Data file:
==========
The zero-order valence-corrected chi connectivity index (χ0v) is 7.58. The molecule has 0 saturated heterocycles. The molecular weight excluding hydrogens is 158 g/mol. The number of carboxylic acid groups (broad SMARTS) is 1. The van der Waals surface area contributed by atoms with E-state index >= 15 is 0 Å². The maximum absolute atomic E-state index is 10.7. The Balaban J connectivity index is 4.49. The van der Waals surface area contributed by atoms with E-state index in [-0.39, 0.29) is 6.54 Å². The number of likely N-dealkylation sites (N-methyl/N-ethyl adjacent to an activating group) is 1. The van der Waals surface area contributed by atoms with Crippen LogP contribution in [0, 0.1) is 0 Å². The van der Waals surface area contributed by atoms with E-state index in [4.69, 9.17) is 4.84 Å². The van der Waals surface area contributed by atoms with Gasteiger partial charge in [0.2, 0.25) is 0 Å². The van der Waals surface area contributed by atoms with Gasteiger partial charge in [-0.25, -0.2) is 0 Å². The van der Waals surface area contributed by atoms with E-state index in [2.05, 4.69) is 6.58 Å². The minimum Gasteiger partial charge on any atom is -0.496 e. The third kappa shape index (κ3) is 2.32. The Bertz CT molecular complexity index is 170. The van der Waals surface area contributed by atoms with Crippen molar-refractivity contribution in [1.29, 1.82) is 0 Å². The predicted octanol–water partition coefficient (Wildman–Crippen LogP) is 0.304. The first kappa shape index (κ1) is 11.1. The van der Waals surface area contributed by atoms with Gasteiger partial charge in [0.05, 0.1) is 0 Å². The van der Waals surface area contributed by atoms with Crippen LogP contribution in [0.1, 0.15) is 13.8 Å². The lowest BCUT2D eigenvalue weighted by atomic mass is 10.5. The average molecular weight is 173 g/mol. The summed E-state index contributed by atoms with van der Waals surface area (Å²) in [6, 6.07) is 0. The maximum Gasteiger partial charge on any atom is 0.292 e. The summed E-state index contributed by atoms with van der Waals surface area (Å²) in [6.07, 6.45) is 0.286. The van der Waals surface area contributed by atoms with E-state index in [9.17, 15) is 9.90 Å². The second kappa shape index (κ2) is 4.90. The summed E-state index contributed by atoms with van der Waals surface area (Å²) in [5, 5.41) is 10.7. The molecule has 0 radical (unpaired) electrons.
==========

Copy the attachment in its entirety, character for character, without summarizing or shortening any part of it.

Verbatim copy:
The zero-order valence-corrected chi connectivity index (χ0v) is 7.58. The molecule has 0 saturated heterocycles. The molecular weight excluding hydrogens is 158 g/mol. The number of carboxylic acid groups (broad SMARTS) is 1. The van der Waals surface area contributed by atoms with E-state index >= 15 is 0 Å². The maximum absolute atomic E-state index is 10.7. The Balaban J connectivity index is 4.49. The van der Waals surface area contributed by atoms with E-state index in [-0.39, 0.29) is 6.54 Å². The number of likely N-dealkylation sites (N-methyl/N-ethyl adjacent to an activating group) is 1. The van der Waals surface area contributed by atoms with Crippen LogP contribution in [0, 0.1) is 0 Å². The van der Waals surface area contributed by atoms with E-state index in [4.69, 9.17) is 4.84 Å². The van der Waals surface area contributed by atoms with Gasteiger partial charge in [0.2, 0.25) is 0 Å². The van der Waals surface area contributed by atoms with Gasteiger partial charge in [-0.25, -0.2) is 0 Å². The van der Waals surface area contributed by atoms with E-state index in [2.05, 4.69) is 6.58 Å². The minimum Gasteiger partial charge on any atom is -0.496 e. The third kappa shape index (κ3) is 2.32. The Bertz CT molecular complexity index is 170. The van der Waals surface area contributed by atoms with Crippen molar-refractivity contribution in [1.29, 1.82) is 0 Å². The predicted octanol–water partition coefficient (Wildman–Crippen LogP) is 0.304. The first kappa shape index (κ1) is 11.1. The van der Waals surface area contributed by atoms with Gasteiger partial charge in [0.05, 0.1) is 0 Å². The van der Waals surface area contributed by atoms with Crippen LogP contribution in [0.1, 0.15) is 13.8 Å². The lowest BCUT2D eigenvalue weighted by atomic mass is 10.5. The average molecular weight is 173 g/mol. The summed E-state index contributed by atoms with van der Waals surface area (Å²) in [6, 6.07) is 0. The maximum Gasteiger partial charge on any atom is 0.292 e. The summed E-state index contributed by atoms with van der Waals surface area (Å²) in [6.07, 6.45) is 0.286. The van der Waals surface area contributed by atoms with E-state index in [9.17, 15) is 9.90 Å². The second kappa shape index (κ2) is 4.90. The summed E-state index contributed by atoms with van der Waals surface area (Å²) in [5, 5.41) is 10.7. The molecule has 0 radical (unpaired) electrons.